21 February, 2017
Courtesy of the Australian
Kevin Rudd breezed into the Sky News studio in Canberra last week to decry the lack of “deep, strong, committed national leadership” since the electorate’s foolish decision to turf him out of office.
It was “nuts” to remove the carbon tax, he said.
“Where we are now can be summed up in three words: dumb, dumb, dumb.”
Australia’s energy market could be dumber still if Labor wins office and pursues its vanity target of 50 per cent renewable energy by 2030. The plight of South Australia, the canary in the turbine blades, demonstrates what happens when an economy becomes hostage to unreliable sources of power.
Yet Rudd was unapologetic. Coal? Don’t get him started. “The message for coal, long-term globally, is down and out,” he informed us. We need “a heavy mix of renewables”, which was why he was proud that the government had introduced the renewable energy target.
In the real world, the one outside Rudd’s brain, the RET is nothing to be proud of. It is one of the most expensive public policy disasters of the century, market intervention on a massive scale with unfair and unintended consequences that will haunt Australians for decades.
Rudd, determined to tackle the era’s “greatest moral challenge”, upped the target by more than 450 per cent in an uncosted promise before the 2007 election.
It was crazy, as the Productivity Commission politely tried to tell him in a 2008 submission.
The target would not increase abatement but would impose extra costs and lead to higher electricity prices, the commission warned.
It would favour existing technologies — namely wind and solar — while holding back new ideas that might ultimately be more successful.
Rudd, of course, knew better. Not for the last time, he ignored the Productivity Commission and pushed ahead with his renewable target of 45,000GWh by 2020, of which 41,000GWh would come from large-scale wind and solar.
If the policy was designed to punish Australian consumers, it was a roaring success. Household electricity bills increased by 92 per cent under the Rudd-Gillard governments, six times the level of inflation.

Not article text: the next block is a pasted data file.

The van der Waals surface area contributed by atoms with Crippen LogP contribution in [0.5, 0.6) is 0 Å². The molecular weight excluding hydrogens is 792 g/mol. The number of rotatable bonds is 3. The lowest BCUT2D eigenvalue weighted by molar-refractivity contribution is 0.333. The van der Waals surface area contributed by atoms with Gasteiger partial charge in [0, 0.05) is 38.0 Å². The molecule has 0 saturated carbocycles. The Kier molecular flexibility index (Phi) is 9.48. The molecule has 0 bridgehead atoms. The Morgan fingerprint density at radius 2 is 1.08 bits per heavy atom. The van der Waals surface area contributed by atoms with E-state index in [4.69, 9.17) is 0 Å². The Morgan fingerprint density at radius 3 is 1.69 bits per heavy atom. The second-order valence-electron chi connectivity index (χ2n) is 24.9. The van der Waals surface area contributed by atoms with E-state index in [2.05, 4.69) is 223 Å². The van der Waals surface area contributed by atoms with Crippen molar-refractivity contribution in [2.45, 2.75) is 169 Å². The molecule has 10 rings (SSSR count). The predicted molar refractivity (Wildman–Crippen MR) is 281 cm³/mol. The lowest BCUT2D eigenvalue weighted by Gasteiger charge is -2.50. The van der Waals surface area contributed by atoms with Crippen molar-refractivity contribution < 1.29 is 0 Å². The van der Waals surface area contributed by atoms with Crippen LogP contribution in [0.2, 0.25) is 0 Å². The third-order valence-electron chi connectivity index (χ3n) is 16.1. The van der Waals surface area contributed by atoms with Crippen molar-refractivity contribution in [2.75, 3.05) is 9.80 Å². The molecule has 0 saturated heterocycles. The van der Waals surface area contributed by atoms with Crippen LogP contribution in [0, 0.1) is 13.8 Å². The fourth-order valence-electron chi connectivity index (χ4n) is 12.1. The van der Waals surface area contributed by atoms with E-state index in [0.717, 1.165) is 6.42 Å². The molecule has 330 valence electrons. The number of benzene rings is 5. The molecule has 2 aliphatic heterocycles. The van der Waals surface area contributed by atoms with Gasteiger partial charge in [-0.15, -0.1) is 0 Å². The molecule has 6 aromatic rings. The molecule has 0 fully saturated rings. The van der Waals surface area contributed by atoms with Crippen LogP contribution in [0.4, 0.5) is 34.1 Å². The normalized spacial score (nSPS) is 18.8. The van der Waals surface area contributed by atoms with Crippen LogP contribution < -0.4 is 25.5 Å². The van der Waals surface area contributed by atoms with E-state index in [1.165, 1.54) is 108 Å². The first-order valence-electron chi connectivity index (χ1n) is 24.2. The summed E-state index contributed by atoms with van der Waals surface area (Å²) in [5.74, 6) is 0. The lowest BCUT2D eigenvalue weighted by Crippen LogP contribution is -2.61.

Rudd went further, spending $4.15 billion on dubious clean energy boondoggles. He put $1.6bn into solar technologies, delivered $465 million to establish the research institute Renewables Australia, gave $480m to the National Solar Schools Program to give schools “a head start in tackling climate change and conserving our precious water supplies”. Easy come, easy go; the money tree seemed ripe for picking.
The cost of meeting Rudd’s windmill and solar fetish has been extraordinary.
Wind-generated power is roughly three-times more expensive than traditional energy, and large-scale solar even pricier.
It has taken cross-subsidies of $22bn to keep renewables viable, according to a 2014 review for the federal government. The economy-wide cost was put at $29bn.
It amounts to industry welfare on steroids. Corporations that jumped on the clean energy gravy train have benefited from assistance on a far greater scale than that we once lavished on the car industry.
Wind farm operators work in splendid isolation from the risk and uncertainty that trouble ordinary businesses. Their share price is not driven by supply and demand for electricity, but by the funny-money world of large-scale generation certificates.
When the LGC spot price shot up from $52 in July 2015 to $86, the value of Infigen’s stock quadrupled.
Coal energy producers, on the other hand, saw their fortunes decline. The Alinta power station closed at Port Augusta in May last year, ground down by operating losses of about $100m.
The result of Labor’s ill-considered RET policy should shame the social justice party into silence. Shareholders in the likes of Infigen have grown rich by squeezing coal operators out of business with all that entails: the loss of 440 jobs at Port Augusta, for example, and the threat the closure presents to jobs in other South Australian industries.
They have grown rich through a scheme that has made the electricity grid more unstable and reduced the reliability of supply.
They have grown rich through a scheme that has more than doubled the cost of running an airconditioner, a detail that probably won’t trouble Infigen’s executives on the 22nd floor of their five-star energy-rated Pitt Street, Sydney, headquarters but would make life uncomfortable for a pensioner surviving on $437 a week in Adelaide’s northern suburbs.
On paper, the case for abolishing the RET is strong. Deloitte’s estimates the reduction in electricity prices would add $28.8bn to GDP by 2030 and create 50,000 jobs.
The politics of liberalising the energy market would be punishing, however, and all but impossible to negotiate through the Senate.
The status quo — a 23.5 per cent renewable target by 2020 — will require doubling the capacity of wind and solar and will further erode the viability of coal plants. The doubling of energy future prices that followed the announcement of the closure of Victoria’s Hazelwood power station is a sign of things to come.
Rudd’s claim that coal is “down and out” will come as news to the Japanese government, which is planning up to 47 coal-fired, high-energy, low-emissions plants burning high-quality Australian black coal.
It would be viable in Australia, too, if energy providers enjoyed a free market. With gas prices high, ultra-supercritical coal generation would fill the demand for base-load power.
Yet the uncertainty of Labor’s greener-than-thou policies — not just a 50 per cent RET but a price on carbon, too — could yet make the end of coal a self-fulfilling prophecy.